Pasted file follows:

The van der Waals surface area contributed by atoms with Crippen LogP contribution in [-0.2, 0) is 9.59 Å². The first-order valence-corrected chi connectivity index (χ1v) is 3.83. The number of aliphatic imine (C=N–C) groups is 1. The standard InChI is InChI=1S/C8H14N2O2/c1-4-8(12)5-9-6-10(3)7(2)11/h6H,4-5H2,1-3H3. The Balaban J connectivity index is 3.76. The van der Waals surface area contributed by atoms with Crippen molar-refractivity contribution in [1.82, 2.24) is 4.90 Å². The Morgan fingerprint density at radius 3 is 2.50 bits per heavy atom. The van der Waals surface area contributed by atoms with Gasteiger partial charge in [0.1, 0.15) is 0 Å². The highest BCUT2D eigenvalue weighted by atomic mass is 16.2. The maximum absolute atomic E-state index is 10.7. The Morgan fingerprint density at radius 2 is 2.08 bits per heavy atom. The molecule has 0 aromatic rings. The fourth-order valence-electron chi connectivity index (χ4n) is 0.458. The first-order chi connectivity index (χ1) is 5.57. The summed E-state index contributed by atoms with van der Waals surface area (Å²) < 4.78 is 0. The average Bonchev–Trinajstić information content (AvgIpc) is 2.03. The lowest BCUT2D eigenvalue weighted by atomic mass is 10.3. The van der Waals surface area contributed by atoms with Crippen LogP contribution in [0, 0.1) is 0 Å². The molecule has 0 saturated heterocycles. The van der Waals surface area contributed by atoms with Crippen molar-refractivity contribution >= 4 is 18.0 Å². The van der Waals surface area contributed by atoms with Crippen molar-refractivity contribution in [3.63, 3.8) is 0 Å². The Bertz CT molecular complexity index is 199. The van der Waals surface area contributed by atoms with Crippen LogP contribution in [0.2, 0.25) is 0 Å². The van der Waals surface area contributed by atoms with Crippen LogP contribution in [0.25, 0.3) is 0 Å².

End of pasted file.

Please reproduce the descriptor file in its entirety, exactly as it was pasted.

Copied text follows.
The van der Waals surface area contributed by atoms with Crippen LogP contribution in [-0.2, 0) is 9.59 Å². The first-order valence-corrected chi connectivity index (χ1v) is 3.83. The number of aliphatic imine (C=N–C) groups is 1. The standard InChI is InChI=1S/C8H14N2O2/c1-4-8(12)5-9-6-10(3)7(2)11/h6H,4-5H2,1-3H3. The Balaban J connectivity index is 3.76. The van der Waals surface area contributed by atoms with Crippen molar-refractivity contribution in [1.82, 2.24) is 4.90 Å². The Morgan fingerprint density at radius 3 is 2.50 bits per heavy atom. The van der Waals surface area contributed by atoms with Gasteiger partial charge in [0.1, 0.15) is 0 Å². The highest BCUT2D eigenvalue weighted by atomic mass is 16.2. The maximum absolute atomic E-state index is 10.7. The Morgan fingerprint density at radius 2 is 2.08 bits per heavy atom. The molecule has 0 aromatic rings. The fourth-order valence-electron chi connectivity index (χ4n) is 0.458. The first-order chi connectivity index (χ1) is 5.57. The summed E-state index contributed by atoms with van der Waals surface area (Å²) < 4.78 is 0. The average Bonchev–Trinajstić information content (AvgIpc) is 2.03. The lowest BCUT2D eigenvalue weighted by atomic mass is 10.3. The van der Waals surface area contributed by atoms with Crippen LogP contribution in [0, 0.1) is 0 Å². The molecule has 0 saturated heterocycles. The van der Waals surface area contributed by atoms with Crippen molar-refractivity contribution >= 4 is 18.0 Å². The van der Waals surface area contributed by atoms with Crippen molar-refractivity contribution in [3.63, 3.8) is 0 Å². The Bertz CT molecular complexity index is 199. The van der Waals surface area contributed by atoms with Crippen LogP contribution in [0.2, 0.25) is 0 Å². The van der Waals surface area contributed by atoms with Crippen LogP contribution in [0.25, 0.3) is 0 Å².